Winnipeg Free Press - PRINT EDITION
Bassinet wheely good for laundry
QUESTION: My children are grown and I have kept some of the items they used when they were babies. One of my favourite pieces of baby furniture is a bassinet on wheels. Do you have any idea of something that I can use this for other than babies? I just can't bring myself to part with it but also can't justify keeping it because our home is quite small. Glenda (Winnipeg)
ANSWER: You are right to hold on to that treasure. A bassinet on wheels makes the perfect laundry basket because it can easily be rolled from one room to the next. If you need a place to store it, position it as a hamper in your bedroom.
QUESTION: A two-inch by six-inch piece of fabric has melted onto the glass front on my gas fireplace and I'm not sure how to get it off. I turned the fireplace on, heated up the glass and tried to scrape the fabric off with a spatula. Some of the melted fabric came off but I am left with a black smeared area that looks like paint. I will be very appreciative of your expert advice. Thanks for your time. Wendy (La Salle, Man.)
ANSWER: You're on the right track. I called three gas fireplace experts to ask for advice on this conundrum and they all said the same thing (that never happens). All three retailers recommend you use gas fireplace glass cleaner first. If the sticky residue or the black smear remains, use the same blade owners of glass stove tops use to clean their cook top in conjunction with more of the gas fireplace glass cleaner. Do not use Windex, WD-40 or any other solvent.
QUESTION: What's the difference between condensed milk and evaporated milk? Glenn (Winnipeg)
ANSWER: The difference between the two lies in the sugar content: one is sweetened, one is not. Both begin as whole milk. When making evaporated milk, the milk is heated until approximately 60 per cent of the water is evaporated. Condensed milk is made by blending whole milk with sugar. It is then heated until about 60 per cent of the water is evaporated. There is a difference in the flavours of both, which may make a difference when substituting one for another in recipes.
QUESTION: I am having an argument with my sister-in-law that I am hoping you can settle. She says there is no difference between lard and shortening, but I am arguing they are two different products. Also, can you tell me if shortening can be substituted for lard? L.S. (Winnipeg)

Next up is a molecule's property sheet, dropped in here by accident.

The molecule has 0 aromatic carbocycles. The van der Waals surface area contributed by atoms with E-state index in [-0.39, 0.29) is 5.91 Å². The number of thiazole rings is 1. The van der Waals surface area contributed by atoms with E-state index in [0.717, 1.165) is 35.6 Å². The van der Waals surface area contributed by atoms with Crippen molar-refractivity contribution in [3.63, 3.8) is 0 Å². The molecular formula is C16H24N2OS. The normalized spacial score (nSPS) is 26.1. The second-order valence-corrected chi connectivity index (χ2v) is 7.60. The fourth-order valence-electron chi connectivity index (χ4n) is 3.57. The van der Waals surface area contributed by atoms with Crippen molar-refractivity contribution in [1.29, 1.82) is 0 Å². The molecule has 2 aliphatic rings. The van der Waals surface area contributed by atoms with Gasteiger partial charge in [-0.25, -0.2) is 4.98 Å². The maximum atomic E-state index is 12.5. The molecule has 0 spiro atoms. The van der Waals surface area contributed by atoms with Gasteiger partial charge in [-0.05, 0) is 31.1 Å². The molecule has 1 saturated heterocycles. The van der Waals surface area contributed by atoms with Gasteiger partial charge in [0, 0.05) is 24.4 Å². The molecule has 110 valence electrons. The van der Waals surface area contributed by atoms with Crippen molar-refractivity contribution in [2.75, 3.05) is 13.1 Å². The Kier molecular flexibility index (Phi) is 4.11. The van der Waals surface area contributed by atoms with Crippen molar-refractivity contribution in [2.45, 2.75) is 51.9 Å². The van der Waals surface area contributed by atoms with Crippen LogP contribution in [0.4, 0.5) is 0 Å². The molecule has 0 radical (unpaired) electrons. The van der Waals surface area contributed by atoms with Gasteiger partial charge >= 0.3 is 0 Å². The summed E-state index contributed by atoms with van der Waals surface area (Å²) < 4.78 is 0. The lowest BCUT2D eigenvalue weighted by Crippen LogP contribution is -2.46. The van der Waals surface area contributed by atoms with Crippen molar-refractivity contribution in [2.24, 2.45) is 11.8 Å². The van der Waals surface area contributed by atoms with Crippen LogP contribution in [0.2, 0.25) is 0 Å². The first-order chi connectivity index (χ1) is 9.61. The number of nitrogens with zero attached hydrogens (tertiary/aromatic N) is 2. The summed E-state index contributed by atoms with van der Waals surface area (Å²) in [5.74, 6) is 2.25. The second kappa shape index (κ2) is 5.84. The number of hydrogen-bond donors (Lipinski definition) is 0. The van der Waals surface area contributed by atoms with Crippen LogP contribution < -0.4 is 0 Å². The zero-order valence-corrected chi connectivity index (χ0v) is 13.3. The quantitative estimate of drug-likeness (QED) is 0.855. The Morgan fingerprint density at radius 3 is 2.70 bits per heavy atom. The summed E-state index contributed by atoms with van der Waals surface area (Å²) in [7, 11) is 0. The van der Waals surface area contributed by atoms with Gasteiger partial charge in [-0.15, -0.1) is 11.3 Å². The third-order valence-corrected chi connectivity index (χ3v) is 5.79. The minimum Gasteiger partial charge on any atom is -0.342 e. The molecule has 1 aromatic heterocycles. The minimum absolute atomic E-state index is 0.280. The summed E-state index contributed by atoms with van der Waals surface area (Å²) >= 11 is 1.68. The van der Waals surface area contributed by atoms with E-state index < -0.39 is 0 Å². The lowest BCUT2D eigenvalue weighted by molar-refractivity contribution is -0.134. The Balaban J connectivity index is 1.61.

ANSWER: Lard and shortening are both common fats used in baking and cooking. Lard is a solid form of fat usually made from pork fat or other animal fat. Shortening, on the other hand, is made from partly hydrogenated vegetable oils, which have been solidified. Shortening is usually charged with nitrogen or whipped to incorporate air and then tempered into a soft product.
Lard and shortening may be used interchangeably most of the time. However, note that each adds its own flavour to the finished product and also produces different textures. For example, pie crusts made from lard are typically flakier than those made with shortening.
QUESTION: I have recently moved away from home and have not perfected the art of cooking (to say the least). Can you tell me how to boil a perfect egg? Bryson (Grunthal)
ANSWER: This is quite possibly easier than you think. Carefully place the eggs in a pot of water. Bring to a boil for 12 minutes. Voila!
QUESTION: Do you have any solutions for stronger fingernails? Lynda (Brandon, Man.)
ANSWER: Other than making sure you have enough calcium in your diet and using nail-strengthening products on the market, you might want to consider a trick that some women in the Dominican Republic use; chop fresh garlic and add it to clear nail polish. Let the concoction brew for 7-10 days before applying. Apparently this is very effective in strengthening nails.
QUESTION: What is the best way to organize mitts, scarves and toques? Les the Messy Man (Winnipeg)
ANSWER: You are not alone. As a mom of four, I needed to tackle this issue before it got out of hand. In our case, we built six wooden full-size lockers, one for each member of the family. This keeps the house organized because even young kids always know where to find their missing mittens.
If you do not have room for lockers or plastic or wooden cubbies, use the following hints. Begin by removing out-of-season apparel and putting them into large plastic bins. All additional winter clothing can be placed into plastic containers and stored in an area such as a large wooden bench that opens. Mittens are safety pinned together and any clothing that has not been used within a two-year time period is donated. Mittens, toques and scarves can also be stored in jacket sleeves or hoods. Tip: If you eat chips from a can, save the cans and store rolled up scarves, mittens or toques inside. You'll be organized before you know it.
Fabulous tips of the week
- Shiny hair: is possible with a bit of coconut oil. Rub oil onto your scalp once a week. Wash hair in the morning.
- Smooth skin: use a version of the secret recipe that Cleopatra used. Into your bath water drop two cups of powdered milk.
I enjoy your questions and tips, keep them coming. Missed a column? Can't remember a solution? Need a speaker for an upcoming event? Check out my videos/blog/website: reena.ca.
Republished from the Winnipeg Free Press print edition September 14, 2013 F16
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